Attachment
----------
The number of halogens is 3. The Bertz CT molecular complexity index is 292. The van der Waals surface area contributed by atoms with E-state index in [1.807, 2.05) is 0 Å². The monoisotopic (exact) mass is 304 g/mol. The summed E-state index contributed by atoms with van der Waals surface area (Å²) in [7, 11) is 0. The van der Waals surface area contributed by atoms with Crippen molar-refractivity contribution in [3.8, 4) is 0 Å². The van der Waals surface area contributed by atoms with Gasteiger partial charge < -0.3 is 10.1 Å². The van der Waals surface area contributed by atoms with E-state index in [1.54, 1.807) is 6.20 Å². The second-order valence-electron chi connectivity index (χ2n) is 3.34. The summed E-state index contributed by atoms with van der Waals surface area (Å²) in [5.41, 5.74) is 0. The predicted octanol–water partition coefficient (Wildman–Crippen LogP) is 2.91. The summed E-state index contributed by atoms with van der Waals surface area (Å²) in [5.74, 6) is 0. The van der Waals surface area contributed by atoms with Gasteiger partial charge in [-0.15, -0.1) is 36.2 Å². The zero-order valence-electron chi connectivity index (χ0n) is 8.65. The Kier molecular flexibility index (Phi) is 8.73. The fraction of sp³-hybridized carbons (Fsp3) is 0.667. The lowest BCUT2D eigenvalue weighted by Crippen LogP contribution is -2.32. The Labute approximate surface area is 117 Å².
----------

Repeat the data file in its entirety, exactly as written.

The number of halogens is 3. The Bertz CT molecular complexity index is 292. The van der Waals surface area contributed by atoms with E-state index in [1.807, 2.05) is 0 Å². The monoisotopic (exact) mass is 304 g/mol. The summed E-state index contributed by atoms with van der Waals surface area (Å²) in [7, 11) is 0. The van der Waals surface area contributed by atoms with Crippen molar-refractivity contribution in [3.8, 4) is 0 Å². The van der Waals surface area contributed by atoms with Gasteiger partial charge < -0.3 is 10.1 Å². The van der Waals surface area contributed by atoms with E-state index in [1.54, 1.807) is 6.20 Å². The second-order valence-electron chi connectivity index (χ2n) is 3.34. The summed E-state index contributed by atoms with van der Waals surface area (Å²) in [5.41, 5.74) is 0. The predicted octanol–water partition coefficient (Wildman–Crippen LogP) is 2.91. The summed E-state index contributed by atoms with van der Waals surface area (Å²) in [5.74, 6) is 0. The van der Waals surface area contributed by atoms with Gasteiger partial charge in [-0.15, -0.1) is 36.2 Å². The zero-order valence-electron chi connectivity index (χ0n) is 8.65. The Kier molecular flexibility index (Phi) is 8.73. The fraction of sp³-hybridized carbons (Fsp3) is 0.667. The lowest BCUT2D eigenvalue weighted by Crippen LogP contribution is -2.32. The Labute approximate surface area is 117 Å².